In many areas the proposal is that smaller vehicles, that have yet to be designed, will be sent to all incidents. It is claimed that this will be adequate for 70% of calls. This also means that it will be inadequate for at least 30% of the most serious and life threatening emergencies. No evidence is provided to support the Fire & Rescue Service’s claim that these vehicles will be adequate for the other 70% of calls, so they could actually be inadequate for 40%, 50% or even more.
Sending crews of just two or three to incidents, in the full knowledge that they will not be able to cope with at least 30% of serious incidents, is reckless.
Over many years, in different UK fire services, there have been several experiments involving the replacement of standard fire engines with smaller vehicles. All of them have ended in failure, with the smaller vehicle ultimately being replaced with a proper fire engine. The only exception is in locations with severe access difficulties, where smaller vehicles are provided and crewed in addition to, not in place of, standard fire engines. There is nothing in these proposals to suggest that this large scale experiment will be any more successful.
Claims, made at the consultation meetings, that firefighters will be able to decide what equipment they want on these new vehicles are deceitful. If the vehicles are smaller it is obvious that many requests from professional firefighters will be refused, because there is no room on the vehicle, or because it will overload it.
It is also a nonsense to talk about different areas needing differently equipped vehicles. The fundamental equipment needed at a fire, at a road crash, for flooding or for other emergencies is the same. It does not matter if that is in the centre of a city or on a remote farm. Also, at busy times, and for major incidents crews can find themselves in any area, so the flawed concept would then result in crews having the wrong equipment for the area they have been sent to.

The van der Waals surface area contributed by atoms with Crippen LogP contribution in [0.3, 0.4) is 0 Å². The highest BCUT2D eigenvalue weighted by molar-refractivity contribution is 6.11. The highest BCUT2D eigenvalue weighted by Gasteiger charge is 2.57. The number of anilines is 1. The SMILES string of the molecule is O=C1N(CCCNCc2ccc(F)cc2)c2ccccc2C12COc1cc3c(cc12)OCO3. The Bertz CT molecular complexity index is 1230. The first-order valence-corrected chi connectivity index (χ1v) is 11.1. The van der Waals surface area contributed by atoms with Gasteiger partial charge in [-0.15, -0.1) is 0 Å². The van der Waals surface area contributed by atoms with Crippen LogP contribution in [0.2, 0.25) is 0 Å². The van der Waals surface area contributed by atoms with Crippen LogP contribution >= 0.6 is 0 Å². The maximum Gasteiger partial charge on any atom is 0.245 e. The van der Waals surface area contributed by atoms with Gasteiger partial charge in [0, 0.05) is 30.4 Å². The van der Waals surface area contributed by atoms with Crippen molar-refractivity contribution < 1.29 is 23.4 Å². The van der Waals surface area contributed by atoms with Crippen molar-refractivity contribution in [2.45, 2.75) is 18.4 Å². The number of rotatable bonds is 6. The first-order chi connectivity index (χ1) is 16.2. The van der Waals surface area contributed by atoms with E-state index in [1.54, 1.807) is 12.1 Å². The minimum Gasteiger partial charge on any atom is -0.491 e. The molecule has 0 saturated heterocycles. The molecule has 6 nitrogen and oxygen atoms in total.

The concept of standard fire engines carrying equipment that enables them to tackle, or begin to tackle, any emergency, supported by specialised equipment carried on support vehicles where necessary, has withstood the test of time. Not just in the UK, but across the World. Significant evidence would need to be provided to justify a departure from such sound practice. There is no such evidence in the consultation documentation.
Fire Station Crewing
The concept of crewing fire stations with differing numbers of firefighters according to type, number and timing of incidents is seriously flawed. Incidents of any type, and of any severity or scale, can occur anywhere and at any time. It is complete nonsense to propose that some will be better and more quickly resourced than others.
An incident that requires five, nine, twenty, fifty or a hundred firefighters, will need that number no matter where or when it occurs. This is not about a supermarket that knows when their busy periods are and varies their staffing accordingly. This is a lifesaving service that needs to be able to respond to any emergency, at any time, and anywhere.
It is seriously concerning that the proposals to have less firefighters available is at times when the risk to life and the potential for more serious incidents is greatest. It is simply reckless to reduce the effectiveness and speed of the response at times when people are most vulnerable.